"It follows that if you believe at fifty what you believe at fifteen,
then you have not lived-or have denied the reality of your life"
"My Bright Abyss"
It was about a year ago, that I stumbled unto an interview with Christian Wiman, poet, professor, faith sojourner. I was immediately intrigued. There was a raw honesty about his Jesus journey, not flowered by "evangelical speak" but by the truth of a doubting sinner.
His poetry was enlightening in its rhythms, rhymes and ritual. I found my aching soul reaching for the beauty of his quest wrapped in endless imagination. So I bought this book. Isn't that what we do? We buy the book! Oh dear. That was dangerous. Read...
"I once believed in some notion of a pure ambition, which I defined as an ambition for the work rather than for oneself. But now, if a poet's ambition were truly for the work and nothing else, he would write under a pseudonym, which would not only preserve the pure space of making, but free him from the distractions of trying to forge a name for himself in the world. No, ambition has the reek of disease about it, the relentless smell of the self...So long as your ambition is to stamp your existence upon existence, your nature on nature, then your ambition is corrupt and you are pursuing a ghost" Christian Wiman "My Bright Abyss
To my deep embarrassment, when I captained the 1983 church plant, I said to Carl that my goal was to "lead the largest church in Durban". Oh my! I look back on it now I could not be more embarrassed by that great declaration. Although my memory does not have this in the conversation, I have to add something like "for his glory, to proclaim the gospel and advance the kingdom". At least these words would have made me feel better, even though they hid a shallow heart really more invested in my success than true Jesus proclamation.
Then I journeyed with Dudley in the growth of NCMI. Again, I would love to say that I did it for Jesus...making so much of him. But dear reader I can't. Of course there were great moments of purity of ambition that leaked through, but honestly the drive in my inner sanctum was ambition for me, for Dudley, for NCMI. That is no-one's fault but my own.
Yes I am older now. Yes I have walked through the "valley of the shadow of death". Yes I have had to take a deep long hard look at my life, my story, my driving ambition. To be truthful this has not been an easy or desired reflection.
If what Wiman suggests is true, then we have to find a quiet Getsemane to resubmit to "not my will but yours be done". The deep pain of "why" readying us for the great audience of one. That moment, when the spotlight of heaven will search my naked soul and reveal that brokenness that drove me forward, will reveal all.
These conversations are no easy. From the time we are little tikes running in the woods, climbing up trees and onto horseback, we want to be superheroes. I don't even think that is bad...is it? What did you want to be? I can't really remember mine - it was some military guy who would save the world - nothing less of course.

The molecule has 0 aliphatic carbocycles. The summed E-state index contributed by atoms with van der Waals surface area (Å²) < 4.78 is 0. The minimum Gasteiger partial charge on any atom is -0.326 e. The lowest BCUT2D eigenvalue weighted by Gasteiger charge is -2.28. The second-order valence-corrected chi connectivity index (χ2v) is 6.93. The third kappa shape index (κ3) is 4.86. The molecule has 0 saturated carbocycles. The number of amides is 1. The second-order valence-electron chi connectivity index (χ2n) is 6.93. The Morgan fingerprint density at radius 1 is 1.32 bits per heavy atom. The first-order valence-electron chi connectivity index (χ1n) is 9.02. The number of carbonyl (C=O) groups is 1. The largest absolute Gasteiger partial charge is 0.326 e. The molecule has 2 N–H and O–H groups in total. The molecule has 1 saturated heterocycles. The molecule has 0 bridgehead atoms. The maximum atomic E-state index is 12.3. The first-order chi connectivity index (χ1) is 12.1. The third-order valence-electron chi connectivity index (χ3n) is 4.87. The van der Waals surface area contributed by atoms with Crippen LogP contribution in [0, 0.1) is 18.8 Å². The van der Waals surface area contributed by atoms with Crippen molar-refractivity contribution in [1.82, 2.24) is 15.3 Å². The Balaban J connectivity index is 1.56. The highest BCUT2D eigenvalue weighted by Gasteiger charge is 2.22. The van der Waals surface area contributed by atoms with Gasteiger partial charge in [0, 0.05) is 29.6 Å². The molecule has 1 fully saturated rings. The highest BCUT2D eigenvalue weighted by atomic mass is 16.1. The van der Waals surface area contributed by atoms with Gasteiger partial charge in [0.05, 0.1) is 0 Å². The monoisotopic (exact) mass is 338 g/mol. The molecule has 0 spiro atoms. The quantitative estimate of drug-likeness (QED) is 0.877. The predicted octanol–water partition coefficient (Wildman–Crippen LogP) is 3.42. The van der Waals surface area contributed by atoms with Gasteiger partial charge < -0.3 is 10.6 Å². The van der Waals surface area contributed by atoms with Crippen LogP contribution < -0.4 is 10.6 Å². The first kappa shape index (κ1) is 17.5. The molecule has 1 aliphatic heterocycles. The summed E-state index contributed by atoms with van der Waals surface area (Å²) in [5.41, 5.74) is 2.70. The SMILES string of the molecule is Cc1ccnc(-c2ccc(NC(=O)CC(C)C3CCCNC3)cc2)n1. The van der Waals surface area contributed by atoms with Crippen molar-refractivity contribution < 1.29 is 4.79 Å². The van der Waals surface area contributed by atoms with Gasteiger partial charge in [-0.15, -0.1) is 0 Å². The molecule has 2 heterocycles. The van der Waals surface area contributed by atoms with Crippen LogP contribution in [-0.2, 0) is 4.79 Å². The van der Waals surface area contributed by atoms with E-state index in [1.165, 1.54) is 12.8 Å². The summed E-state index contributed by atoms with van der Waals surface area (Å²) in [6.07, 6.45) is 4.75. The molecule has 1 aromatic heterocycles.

We want to make our mark, we want to write our story, we want to put Jesus front and center of our narrative. Our families foster the strategic conversations that are conducted to stir up this great adventurous ambition that we are suppose to be catapulted by. Our culture fuels that fire. Social media drives that notion that "I am " is measured by our "likes" and the followers we have.
And yet our master kept telling his disciples "tell no-one of this". He stumbled in the dark around the fringes of Jerusalem when they tried to make him king. I wonder. Do you think his mannishness was vulnerable to the very breach of our humanity, redemption through ambition, not death on the cross? I don't know. But I do wonder.
There is power in ambition. It sneaky, subtle tentacles gently wraps itself around our unprotected heart. With persistence, it disarms our resilience to stand firm, nudging us to propose, promote, piously present our story, our church, our movement. Somewhere and we rarely know when, the message shifts, the agenda adjusts and the applause is redirected. Jesus is the soft front, but the men and message of the movement becomes the true rallying cry.
Ambition is a deadly bedfellow. As a lover he is very demanding and presents his needs as legitimate. He is persistent and masquerades around the essential and the urgent. Is it possible to live in pure ambition? You know, I am not sure. It is not an incurable condition, but it does carry the stain that is brutish to remove. But, to quote Wiman again "So long as your ambition is to stamp your existence upon existence, your nature on nature, then your ambition is corrupt and you are pursuing a ghost". Please listen to an old voice, one corrupted by this foe, it is Jesus and him only that needs be our ambition, for all else will be burned away.